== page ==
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Sick and infirm in Outjo district treated by Medic RUSH roving clinic

Sick and infirm in Outjo district treated by Medic RUSH roving clinic

Hundreds of patients in the rural area south of the Etosha National Park were examined and treated by a band of roving medics over a 3-day period at the beginning of May.

The travelling party of about 50 doctors and nurses used the many public holidays in the first week of May to take medical treatment to the communities living in this vast expanse of bush. The travelling clinic, aptly named Medic RUSH for Rural Upliftment and Social Healthcare, is the brainchild of the Hochland Round Table 154 in Windhoek.

Medic RUSH provides free basic healthcare to poor communities who do not have access to conventional healthcare. Patients are treated in the clinic while more serious cases are referred for further consultation.

The roving clinic distributes free medication to diagnosed patients and nutritional supplements to young mothers and the elderly. This year, a gift of a winter blanket and an oral hygiene kit were included for all those who visited the clinic.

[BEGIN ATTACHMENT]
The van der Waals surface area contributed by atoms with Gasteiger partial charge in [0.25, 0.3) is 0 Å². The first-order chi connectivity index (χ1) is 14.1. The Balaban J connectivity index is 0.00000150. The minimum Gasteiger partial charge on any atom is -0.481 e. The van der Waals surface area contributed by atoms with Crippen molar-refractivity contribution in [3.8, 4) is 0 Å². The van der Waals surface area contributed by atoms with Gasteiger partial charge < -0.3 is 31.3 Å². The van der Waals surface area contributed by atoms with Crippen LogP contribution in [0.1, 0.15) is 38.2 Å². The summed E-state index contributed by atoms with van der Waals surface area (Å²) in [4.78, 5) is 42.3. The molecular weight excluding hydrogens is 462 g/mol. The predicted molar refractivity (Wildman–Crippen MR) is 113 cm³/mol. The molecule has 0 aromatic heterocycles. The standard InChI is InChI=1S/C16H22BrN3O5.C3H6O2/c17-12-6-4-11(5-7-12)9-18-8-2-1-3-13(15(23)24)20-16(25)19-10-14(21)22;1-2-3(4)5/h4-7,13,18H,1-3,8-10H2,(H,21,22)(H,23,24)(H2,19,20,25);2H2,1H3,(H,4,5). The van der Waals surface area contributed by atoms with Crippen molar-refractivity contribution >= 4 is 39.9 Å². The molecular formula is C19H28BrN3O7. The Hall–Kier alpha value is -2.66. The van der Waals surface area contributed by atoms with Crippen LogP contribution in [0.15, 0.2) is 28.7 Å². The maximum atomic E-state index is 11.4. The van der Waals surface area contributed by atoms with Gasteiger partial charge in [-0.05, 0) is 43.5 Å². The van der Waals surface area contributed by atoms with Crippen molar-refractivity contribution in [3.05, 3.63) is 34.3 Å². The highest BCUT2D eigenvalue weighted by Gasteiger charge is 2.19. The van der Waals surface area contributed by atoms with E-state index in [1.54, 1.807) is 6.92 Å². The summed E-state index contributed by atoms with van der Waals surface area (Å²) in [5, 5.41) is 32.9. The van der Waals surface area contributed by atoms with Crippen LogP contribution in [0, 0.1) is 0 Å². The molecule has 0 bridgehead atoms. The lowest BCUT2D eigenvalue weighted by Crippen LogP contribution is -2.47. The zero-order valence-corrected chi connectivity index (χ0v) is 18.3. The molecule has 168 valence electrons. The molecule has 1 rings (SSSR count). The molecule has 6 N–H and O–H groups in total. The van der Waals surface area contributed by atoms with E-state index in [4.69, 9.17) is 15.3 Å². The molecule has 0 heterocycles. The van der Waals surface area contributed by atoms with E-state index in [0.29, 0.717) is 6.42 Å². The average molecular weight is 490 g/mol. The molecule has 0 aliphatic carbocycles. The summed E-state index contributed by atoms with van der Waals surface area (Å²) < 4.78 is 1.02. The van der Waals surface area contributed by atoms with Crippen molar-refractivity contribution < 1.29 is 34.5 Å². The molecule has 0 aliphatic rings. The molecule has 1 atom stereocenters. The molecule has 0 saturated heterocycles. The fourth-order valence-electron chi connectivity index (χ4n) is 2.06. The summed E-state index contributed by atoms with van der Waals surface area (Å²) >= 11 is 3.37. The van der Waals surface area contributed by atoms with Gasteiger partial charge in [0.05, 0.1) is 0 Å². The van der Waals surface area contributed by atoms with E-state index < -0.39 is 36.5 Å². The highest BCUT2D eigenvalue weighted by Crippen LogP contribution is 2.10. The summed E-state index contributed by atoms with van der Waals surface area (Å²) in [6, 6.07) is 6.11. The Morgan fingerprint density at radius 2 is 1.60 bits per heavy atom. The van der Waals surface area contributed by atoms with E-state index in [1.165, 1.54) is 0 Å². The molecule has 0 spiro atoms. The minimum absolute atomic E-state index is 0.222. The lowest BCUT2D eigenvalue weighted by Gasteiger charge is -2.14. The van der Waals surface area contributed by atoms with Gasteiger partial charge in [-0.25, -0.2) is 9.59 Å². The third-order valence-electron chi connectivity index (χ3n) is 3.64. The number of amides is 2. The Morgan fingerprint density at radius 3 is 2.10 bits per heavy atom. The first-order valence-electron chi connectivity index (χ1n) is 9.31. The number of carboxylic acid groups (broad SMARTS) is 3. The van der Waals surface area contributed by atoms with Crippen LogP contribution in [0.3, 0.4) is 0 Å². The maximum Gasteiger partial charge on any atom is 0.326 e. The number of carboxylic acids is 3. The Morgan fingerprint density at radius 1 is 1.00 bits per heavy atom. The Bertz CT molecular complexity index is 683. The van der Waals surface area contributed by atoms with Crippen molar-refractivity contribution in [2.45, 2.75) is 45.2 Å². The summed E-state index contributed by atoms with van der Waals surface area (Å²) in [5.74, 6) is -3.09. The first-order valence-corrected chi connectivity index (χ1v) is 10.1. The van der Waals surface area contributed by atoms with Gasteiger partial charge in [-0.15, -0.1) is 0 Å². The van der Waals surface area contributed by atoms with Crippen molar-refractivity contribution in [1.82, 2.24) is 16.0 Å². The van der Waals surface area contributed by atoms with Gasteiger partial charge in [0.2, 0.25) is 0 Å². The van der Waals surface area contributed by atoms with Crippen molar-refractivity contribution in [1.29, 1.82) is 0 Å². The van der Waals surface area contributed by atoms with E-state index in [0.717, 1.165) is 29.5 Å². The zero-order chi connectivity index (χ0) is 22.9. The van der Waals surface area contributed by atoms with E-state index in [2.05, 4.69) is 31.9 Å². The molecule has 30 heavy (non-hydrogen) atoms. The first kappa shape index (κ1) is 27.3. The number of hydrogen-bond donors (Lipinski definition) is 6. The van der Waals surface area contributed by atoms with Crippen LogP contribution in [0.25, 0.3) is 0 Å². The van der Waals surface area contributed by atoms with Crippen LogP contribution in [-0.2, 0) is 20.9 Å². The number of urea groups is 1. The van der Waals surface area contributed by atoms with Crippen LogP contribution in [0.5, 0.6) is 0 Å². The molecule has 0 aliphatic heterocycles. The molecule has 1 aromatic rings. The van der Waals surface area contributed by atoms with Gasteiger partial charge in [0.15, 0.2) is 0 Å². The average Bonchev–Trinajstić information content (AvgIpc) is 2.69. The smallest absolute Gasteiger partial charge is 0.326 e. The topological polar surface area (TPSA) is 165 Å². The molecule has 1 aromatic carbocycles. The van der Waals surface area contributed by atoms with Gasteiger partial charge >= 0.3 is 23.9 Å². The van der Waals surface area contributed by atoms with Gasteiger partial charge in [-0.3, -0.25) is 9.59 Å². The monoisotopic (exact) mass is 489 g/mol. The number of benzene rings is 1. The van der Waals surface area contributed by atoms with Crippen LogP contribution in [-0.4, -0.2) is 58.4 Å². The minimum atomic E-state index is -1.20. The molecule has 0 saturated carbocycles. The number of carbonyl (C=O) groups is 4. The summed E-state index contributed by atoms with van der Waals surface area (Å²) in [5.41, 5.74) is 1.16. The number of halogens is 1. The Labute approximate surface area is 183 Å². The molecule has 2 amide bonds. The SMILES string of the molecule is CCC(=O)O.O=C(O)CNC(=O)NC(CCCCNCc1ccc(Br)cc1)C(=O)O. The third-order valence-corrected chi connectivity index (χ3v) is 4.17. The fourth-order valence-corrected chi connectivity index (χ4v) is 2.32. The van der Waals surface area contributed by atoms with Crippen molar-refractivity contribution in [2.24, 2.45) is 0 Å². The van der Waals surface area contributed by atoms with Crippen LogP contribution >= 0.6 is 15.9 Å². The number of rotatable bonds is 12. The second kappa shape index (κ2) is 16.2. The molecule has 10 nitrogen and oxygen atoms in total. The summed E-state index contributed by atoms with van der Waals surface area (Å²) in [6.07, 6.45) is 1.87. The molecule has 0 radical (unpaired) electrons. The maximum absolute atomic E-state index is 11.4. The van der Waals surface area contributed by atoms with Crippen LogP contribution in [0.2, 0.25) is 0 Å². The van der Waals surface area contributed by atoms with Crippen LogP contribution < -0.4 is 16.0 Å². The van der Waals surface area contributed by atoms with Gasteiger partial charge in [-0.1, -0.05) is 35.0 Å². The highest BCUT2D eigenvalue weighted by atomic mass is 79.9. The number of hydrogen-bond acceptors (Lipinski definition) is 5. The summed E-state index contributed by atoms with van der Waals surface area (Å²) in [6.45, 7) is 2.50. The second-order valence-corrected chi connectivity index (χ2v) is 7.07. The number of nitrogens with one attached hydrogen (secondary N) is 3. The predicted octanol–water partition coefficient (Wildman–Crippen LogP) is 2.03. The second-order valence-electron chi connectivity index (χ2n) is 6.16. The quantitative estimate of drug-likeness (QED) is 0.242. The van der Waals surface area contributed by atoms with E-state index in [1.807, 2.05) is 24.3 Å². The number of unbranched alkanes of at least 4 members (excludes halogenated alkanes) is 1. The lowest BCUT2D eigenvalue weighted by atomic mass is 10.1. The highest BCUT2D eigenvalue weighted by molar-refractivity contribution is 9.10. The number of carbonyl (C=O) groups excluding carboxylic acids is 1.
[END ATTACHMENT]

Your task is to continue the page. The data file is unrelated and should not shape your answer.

“Medic RUSH is a project to deliver primary health care to patients in remote areas and with this we were able to see quite a few patients over the 3 days. We were able in most circumstances to supply patients with the medication required and detected [some] serious cases which required referrals to help patients identify and manage any serious health issues,” said Basson van Rooyen, the Chairman of the Hochland Round Table 154.

A total of 380 patients were treated at the mobile clinic. During the day, some Medic RUSH volunteers traversed the Outjo district, picking up people from farms, and bringing them to the place where the travelling clinic operated. This relieved them of the burden to travel to Outjo to visit the state clinic. Even a game viewing vehicle, normally occupied by tourists, was commandeered by one of the lodges in the area to take its staff members to the clinic.

Organising the Medic RUSH clinic presented its own challenges. “It is always a big task to feed a team of about 50 doctors and volunteers, set up a clinic in a different spot every day and manage all the patients visiting the clinics” said van Rooyen.

“With a great team from Round Table and every person willing to pull their weight we were once again able to run a successful RUSH with no major issues. It was great to have the right team and sponsors behind a project like this” he stressed.

Patients expressed their delight after being treated saying they wish Medic RUSH could come along every month.

Standard Bank sponsored the clinic with N$100,000.

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The Community Contributor is any of a number of authors whose specific beat is community wellness, development and upliftment. Many of the authors have been contributors to the Economist for years. Others work for commercial enterprises, specialising in spreading their Corporate Social Responsibility messages. Ed.